Researchers in the United Kingdom (UK) recently unveiled an artificial intelligence (AI) system that can correctly refer more than 50 retinal conditions in more than 94% of cases—stats that match or even exceed experts in the field.1
The collaboration between Moorfields Eye Hospital NHS Foundation Trust, UK-based Google DeepMind, University College London and Southampton University published their findings in Nature Medicine August 13th, making waves in the eye care community.2
Because the volume and complexity of diagnostic imaging is exploding beyond what experts can manage, the team sought an AI solution to ensure patients in need are seen in a timely manner. Their program, build on a deep learning architecture, analyzed 14,884 three-dimensional optical coherence tomography (OCT) scans as training—and then proceeded to provide referral recommendations on a range of sight-threatening retinal diseases. After experts analyzed the same OCT scans and made their own referral decisions, they found the program showed a 94% accuracy rate.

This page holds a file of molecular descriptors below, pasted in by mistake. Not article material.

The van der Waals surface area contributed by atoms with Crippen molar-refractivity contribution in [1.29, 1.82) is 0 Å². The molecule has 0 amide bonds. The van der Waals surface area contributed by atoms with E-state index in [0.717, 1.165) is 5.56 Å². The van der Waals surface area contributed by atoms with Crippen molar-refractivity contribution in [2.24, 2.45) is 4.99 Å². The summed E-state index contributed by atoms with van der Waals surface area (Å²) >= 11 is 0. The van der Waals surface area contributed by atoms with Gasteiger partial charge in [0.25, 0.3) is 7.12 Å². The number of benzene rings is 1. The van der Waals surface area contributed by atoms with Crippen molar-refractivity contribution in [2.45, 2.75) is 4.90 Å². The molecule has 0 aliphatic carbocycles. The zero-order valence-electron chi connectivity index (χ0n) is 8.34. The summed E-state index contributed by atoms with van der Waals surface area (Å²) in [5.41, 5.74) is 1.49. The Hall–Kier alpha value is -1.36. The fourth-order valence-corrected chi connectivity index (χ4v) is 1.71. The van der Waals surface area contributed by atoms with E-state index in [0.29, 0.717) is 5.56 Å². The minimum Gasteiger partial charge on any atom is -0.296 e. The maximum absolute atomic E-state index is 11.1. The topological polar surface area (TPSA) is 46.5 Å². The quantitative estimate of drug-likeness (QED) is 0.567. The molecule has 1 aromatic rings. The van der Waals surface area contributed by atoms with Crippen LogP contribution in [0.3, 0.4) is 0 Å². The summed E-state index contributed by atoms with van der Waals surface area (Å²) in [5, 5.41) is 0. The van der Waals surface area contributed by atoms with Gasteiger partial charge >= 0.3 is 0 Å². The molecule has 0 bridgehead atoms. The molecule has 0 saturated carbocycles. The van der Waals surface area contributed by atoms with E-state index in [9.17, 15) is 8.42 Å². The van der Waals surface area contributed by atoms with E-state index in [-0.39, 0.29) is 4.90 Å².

The system’s ability to train properly with so few scans removes a major barrier to implementation, according to the researchers: it doesn’t need “prohibitive training data requirements across multiple pathologies.” But that’s not the only barrier this system destroys. The deep learning architecture it’s based on uses OCT tissue segmentations that act as device-independent representations, meaning “referral accuracy is maintained when using tissue segmentations from a different type of device,” the study says.2
With these stumbling blocks out of the way, the team plans to move forward with clinical trials, in the hopes of launching the system in as many as 30 UK hospitals within three years.1
1. Matthews S. Eye care revolution: AI programme with 94% accuracy can now spot diseases that cause blindness (and it's as good as the world's top consultants). Daily Mail. www.dailymail.co.uk/health/article-6056259/AI-programme-spot-diseases-worlds-consultants.html. August 13, 2018. Accessed August 14, 2018.
2. De Fauw J, Ledsam JR, Romera-Paredes B, et al. Clinically applicable deep learning for diagnosis and referral in retinal disease. Nature Medicine. August 13, 2018. [Epub].